A 16-year-old Iowa boy who took his own life had signed up to be an organ donor just six months before he died.
"Even in his death AJ is continuing to give," AJ Betts' mother Sheryl Moore said shortly after his death. "And so I've been in a hospital room with my son for almost three days now he's been dead ... he's on a bunch of machines being pumped full a bunch of medicines to get his organs healthy to give to numerous other people."
According to AJ Betts' family, he was horribly bullied at school for being mixed race - black and white, for having had a cleft lip and for his sexual orientation after he was outed as gay.
His mother said even though he faced relentless bullying, AJ to want to help others. Soon after his death last month, she received a letter saying what had become of her son's organs - and as it turned out, AJ's wish was not fully granted.
Although his heart and other organs were able to save lives, AJ's eyes were rejected because he was gay.
That's due to this Food And Drug Administration regulation, created decades ago. It says any donor believed to have a risk for communicable diseases, like HIV, can not donate his or her eyes along with other tissue, specially pointing to men who have sex with other men.
Moore could not confirm whether AJ was sexually active, so he was deemed ineligible. But the ban doesn't just stop at tissues.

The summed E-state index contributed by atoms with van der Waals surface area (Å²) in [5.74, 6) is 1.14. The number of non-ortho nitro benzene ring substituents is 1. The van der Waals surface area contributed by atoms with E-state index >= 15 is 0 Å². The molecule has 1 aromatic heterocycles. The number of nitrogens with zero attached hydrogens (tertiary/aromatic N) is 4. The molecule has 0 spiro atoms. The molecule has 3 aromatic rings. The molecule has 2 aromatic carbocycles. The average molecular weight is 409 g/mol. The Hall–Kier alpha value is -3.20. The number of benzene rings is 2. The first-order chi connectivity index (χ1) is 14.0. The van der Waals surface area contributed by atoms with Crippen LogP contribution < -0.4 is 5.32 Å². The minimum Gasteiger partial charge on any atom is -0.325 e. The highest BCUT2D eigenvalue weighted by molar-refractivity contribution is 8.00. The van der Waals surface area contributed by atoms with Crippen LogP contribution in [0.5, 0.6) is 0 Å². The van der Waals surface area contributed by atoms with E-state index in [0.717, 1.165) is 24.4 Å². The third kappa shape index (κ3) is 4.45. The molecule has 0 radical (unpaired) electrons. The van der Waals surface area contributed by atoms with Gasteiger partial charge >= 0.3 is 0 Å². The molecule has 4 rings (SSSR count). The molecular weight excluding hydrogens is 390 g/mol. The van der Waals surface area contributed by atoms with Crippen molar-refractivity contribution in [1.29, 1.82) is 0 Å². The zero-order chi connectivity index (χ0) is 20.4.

"Gay men are banned for life from donating blood. She believes it's a regulation that needs updating. The FDA does allow donations from heterosexuals who have slept with an HIV positive person ... after one year. ... experts says that's a contradiction."
"We think it's time for the FDA to take a serious look at its policy," Glenn Cohen, a director at Harvard Law School, told HealthDay. "Because it's out of step with peer countries, it's out of step with modern medicine, it's out of step with public opinion, and we feel it may be legally problematic."
This is how the FDA explains its regulation. "FDA's deferral policy is based on the documented increased risk of certain transfusion transmissible infections, such as HIV, associated with male-to-male sex and is not based on any judgment concerning the donor's sexual orientation."
But there are efforts to try and change that policy by various medical groups who say the FDA's policy is discriminatory.
AJ's mother says she had hopes of again one day looking into the eyes of her son and calls the regulations "archaic."